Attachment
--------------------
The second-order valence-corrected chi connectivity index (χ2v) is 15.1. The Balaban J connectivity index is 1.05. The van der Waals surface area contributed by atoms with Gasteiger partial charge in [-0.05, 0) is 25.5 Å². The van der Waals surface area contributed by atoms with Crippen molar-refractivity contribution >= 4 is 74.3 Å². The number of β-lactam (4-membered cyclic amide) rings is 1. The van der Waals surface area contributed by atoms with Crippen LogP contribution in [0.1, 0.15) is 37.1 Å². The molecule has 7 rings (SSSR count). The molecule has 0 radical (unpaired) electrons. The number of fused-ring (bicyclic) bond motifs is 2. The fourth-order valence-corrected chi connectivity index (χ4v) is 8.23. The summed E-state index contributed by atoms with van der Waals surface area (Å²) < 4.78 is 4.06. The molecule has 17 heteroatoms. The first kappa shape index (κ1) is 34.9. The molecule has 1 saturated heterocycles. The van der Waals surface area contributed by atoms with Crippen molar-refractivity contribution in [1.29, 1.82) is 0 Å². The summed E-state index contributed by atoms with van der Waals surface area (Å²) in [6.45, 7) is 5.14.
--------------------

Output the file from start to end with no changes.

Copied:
The second-order valence-corrected chi connectivity index (χ2v) is 15.1. The Balaban J connectivity index is 1.05. The van der Waals surface area contributed by atoms with Gasteiger partial charge in [-0.05, 0) is 25.5 Å². The van der Waals surface area contributed by atoms with Crippen molar-refractivity contribution >= 4 is 74.3 Å². The number of β-lactam (4-membered cyclic amide) rings is 1. The van der Waals surface area contributed by atoms with Crippen LogP contribution in [0.1, 0.15) is 37.1 Å². The molecule has 7 rings (SSSR count). The molecule has 0 radical (unpaired) electrons. The number of fused-ring (bicyclic) bond motifs is 2. The fourth-order valence-corrected chi connectivity index (χ4v) is 8.23. The summed E-state index contributed by atoms with van der Waals surface area (Å²) < 4.78 is 4.06. The molecule has 17 heteroatoms. The first kappa shape index (κ1) is 34.9. The molecule has 1 saturated heterocycles. The van der Waals surface area contributed by atoms with Crippen molar-refractivity contribution in [1.29, 1.82) is 0 Å². The summed E-state index contributed by atoms with van der Waals surface area (Å²) in [6.45, 7) is 5.14.